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2017 Cardiovascular Research Day Abstract Book

63 Gut Microbial

63 Gut Microbial Trimethylamine (TMA) Lyase Activity Coordinates Circadian Rhythms in Host Hepatic Lipid and Bile Acid Metabolism Christy Gliniak, PhD 1 • Rebecca Schugar, PhD 1 • Robert Helsley, PhD 1 • Anthony Gromovsky 1 • Chase Neumann 1 • Zeneng Wang, PhD 1 • Stanley Hazen, MD, PhD 2 • J. Mark Brown, PhD 2 1Department of Cellular and Molecular Medicine, Cleveland Clinic • 2 Department of Cellular and Molecular Medicine, Center for Microbiome & Human Health, Cleveland Clinic Faculty From cyanobacteria to humans, circadian rhythms evolved to allow an organism to adapt and anticipate environmental cues, particularly events that regulate energy metabolism. Misalignment of circadian rhythms are associated with increased incidence of obesity, diabetes, cardiovascular disease, cancer, and other inflammatory disorders. Intestinal microbial composition and structure displays circadian rhythmicity, and the gut microbiome itself can regulate host endogenous circadian rhythms. However, it is not well understood how gut microbes regulate host metabolism and circadian rhythms. Gut microbes contribute to the production of the circulating metabolite trimethlyamine-N-oxide (TMAO), which is associated with cardiovascular disease in humans, and has been shown to enhance atherosclerosis and thrombosis potential in mice. Microbes produce trimethlyamine (TMA) from dietary choline or carnitine, which is later converted by the host to TMAO, primarily by host liver flavin monooxygenase 3 (FMO3). Previous studies have shown that pharmacologic inhibition of microbial TMA lyase activity or inhibition of FMO3 results in decreased atherosclerosis in mice, and the expression of the TMAO producing enzyme FMO3 exhibits circadian rhythmic patterns in the liver. Here we hypothesized that the co-metabolites TMA and TMAO may serve as gut microbe-derived signals that entrain host metabolic circadian rhythms, thereby impacting cardiometabolic disease. To test this we treated C57BL/6 mice with a highly potent and selective second-generation TMA lyase inhibitor CC08, and examined effects on circadian rhythms in host metabolism. As expected, mice treated with CC08 displayed reduced plasma TMA/TMAO levels across an entire 24-hour period. Unexpectedly, TMA lyase inhibition resulted in increased expression of the key nuclear receptors that regulate the circadian clock including Bmal1 (Arntl1) and Rev-erbα (Nr1d1) during the light cycle in the liver. The well known circadian cycling of transcription factors orchestrating hepatic fatty acid metabolism such as Srebp1c and Pparα were markedly altered in CC08-treated mice. TMA lyase inhibition resulted in elevated hepatic expression of Srebp1c during the light cycle, yet suppressed hepatic Pparα expression during the dark cycle. Furthermore, the expression of the bile acid-sensing nuclear receptor Fxr was lower in TMA lyase-inhibited animals during the dark cycle, which is associated with alterations in hepatic Fxr target gene expression and circulating bile acid levels. Collectively, these data suggest that pharmacologic inhibition of gut microbial TMA lyase activity can alter host transcriptional programs that dictate hepatic circadian rhythms in lipid and bile acid metabolism. These data provide the first clues into mechanisms by which TMA lyase inhibitors may protect mice against cardiometabolic disease. 79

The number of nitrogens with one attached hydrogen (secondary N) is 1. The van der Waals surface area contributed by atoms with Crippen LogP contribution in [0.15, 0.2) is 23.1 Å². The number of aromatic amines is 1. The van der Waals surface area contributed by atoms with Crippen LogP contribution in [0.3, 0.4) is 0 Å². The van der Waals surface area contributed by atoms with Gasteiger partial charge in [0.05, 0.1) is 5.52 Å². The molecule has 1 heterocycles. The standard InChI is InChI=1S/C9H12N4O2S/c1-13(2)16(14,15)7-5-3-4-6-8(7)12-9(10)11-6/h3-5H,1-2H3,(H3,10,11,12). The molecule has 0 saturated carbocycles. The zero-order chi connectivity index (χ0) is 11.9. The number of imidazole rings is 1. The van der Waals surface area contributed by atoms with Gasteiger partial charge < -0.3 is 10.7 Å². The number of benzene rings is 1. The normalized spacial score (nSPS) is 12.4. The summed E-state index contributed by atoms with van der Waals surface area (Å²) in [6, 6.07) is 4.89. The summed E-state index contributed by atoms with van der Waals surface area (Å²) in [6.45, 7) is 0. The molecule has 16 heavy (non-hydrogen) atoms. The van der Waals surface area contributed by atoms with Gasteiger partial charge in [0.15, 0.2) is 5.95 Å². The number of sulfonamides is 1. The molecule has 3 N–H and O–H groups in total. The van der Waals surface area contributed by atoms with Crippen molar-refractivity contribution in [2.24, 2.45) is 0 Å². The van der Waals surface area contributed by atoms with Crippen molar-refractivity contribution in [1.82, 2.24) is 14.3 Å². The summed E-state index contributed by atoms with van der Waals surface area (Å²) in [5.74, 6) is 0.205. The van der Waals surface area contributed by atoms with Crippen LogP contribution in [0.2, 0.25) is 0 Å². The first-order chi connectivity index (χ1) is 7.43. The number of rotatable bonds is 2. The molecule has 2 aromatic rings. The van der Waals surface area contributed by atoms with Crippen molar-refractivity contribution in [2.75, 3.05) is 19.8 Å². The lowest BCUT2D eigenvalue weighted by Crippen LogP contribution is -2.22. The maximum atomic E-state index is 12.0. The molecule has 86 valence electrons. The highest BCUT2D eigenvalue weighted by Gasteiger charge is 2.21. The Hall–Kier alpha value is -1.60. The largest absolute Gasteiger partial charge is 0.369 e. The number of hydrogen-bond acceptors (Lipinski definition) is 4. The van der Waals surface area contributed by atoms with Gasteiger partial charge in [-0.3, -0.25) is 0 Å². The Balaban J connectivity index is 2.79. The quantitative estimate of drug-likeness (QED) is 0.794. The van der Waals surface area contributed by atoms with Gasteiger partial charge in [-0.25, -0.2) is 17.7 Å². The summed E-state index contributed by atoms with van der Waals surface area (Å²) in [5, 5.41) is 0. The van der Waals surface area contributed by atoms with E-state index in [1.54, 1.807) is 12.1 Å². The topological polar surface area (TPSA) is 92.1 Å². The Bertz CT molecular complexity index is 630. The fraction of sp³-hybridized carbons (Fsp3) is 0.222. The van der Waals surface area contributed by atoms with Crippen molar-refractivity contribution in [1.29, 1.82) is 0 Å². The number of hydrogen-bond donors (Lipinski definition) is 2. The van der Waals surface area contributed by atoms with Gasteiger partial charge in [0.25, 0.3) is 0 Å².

64 Thrombospondin 1 (TSP1) Deficiency Protects Against Diet-Induced Fatty Liver Disease Courtney Turpin, MS 1 • Heather Norman-Burgdolf, PhD 2 • Ling Yao, MS 1 • Yanzhang Li, PhD 3 • Shuxia Wang, MD, PhD 1 1Department of Pharmacology and Nutritional Sciences, University of Kentucky • 2 Department of Dietetics and Human Nutrition, University of Kentucky • 3 Department of Internal Medicine, University of Kentucky Graduate Student Background: Non-alcoholic fatty liver disease (NAFLD) is a widespread disease, affecting around 20-30% of American adults with prevalence on the rise in many age groups. Obesity is thought to play a contributing role in the occurrence of this disease. NAFLD progression includes an initial state lipid accumulation, which is worsened by additional stresses. Thrombospondin 1 (TSP1) is a secreted matricellular protein that has been implicated in playing a role in causing obesityassociated inflammation, lipid accumulation, and fibrosis in various tissues, but TSP1 expression in the liver and its possible role in pathogenesis are not known. Methods: Eight-week-old control and TSP1 deficient mice were fed at either a low-fat (10% kcal from fat) or high-fat (60%kcal from fat) for 16 weeks. Liver histology, gene expression, and immunohistochemistry were performed to observe the effect of TSP1 deficiency on the liver physiology. Results: TSP1 expression was found to be significantly increased in control high-fat diet fed mice liver tissue. Liver histology showed less lipid accumulation in the TSP1 deficient mice fed a high-fat diet, which was further confirmed by reduced triglyceride levels. Although there was no significant change fatty acid uptake in the whole liver, there was a significant decrease in CD36 expression in the hepatocytes of the deficient mice, which also had reduced fatty acid uptake. There was also a significant decrease in de novo lipogenesis genes PPARγ and SREBP1c, but with normal feeding, there was no significant change in triglyceride production or secretion. In addition to the changes in lipid content, there was a reduction in inflammatory markers and the fibrosis marker Collagen1α1, but there were no observed changes in fibrosis histology staining. Discussion and implications: The findings of this study suggest that TSP1 expression could play a role in the development of the hallmark signs of NAFLD. Further studies using a NAFLD animal model and cell culture could help elucidate the mechanism of its involvement. In summary, the data suggests that TSP1 has involvement in lipid accumulation and the resulting inflammation and fibrosis that are seen in progressed disease states of NAFLD. 80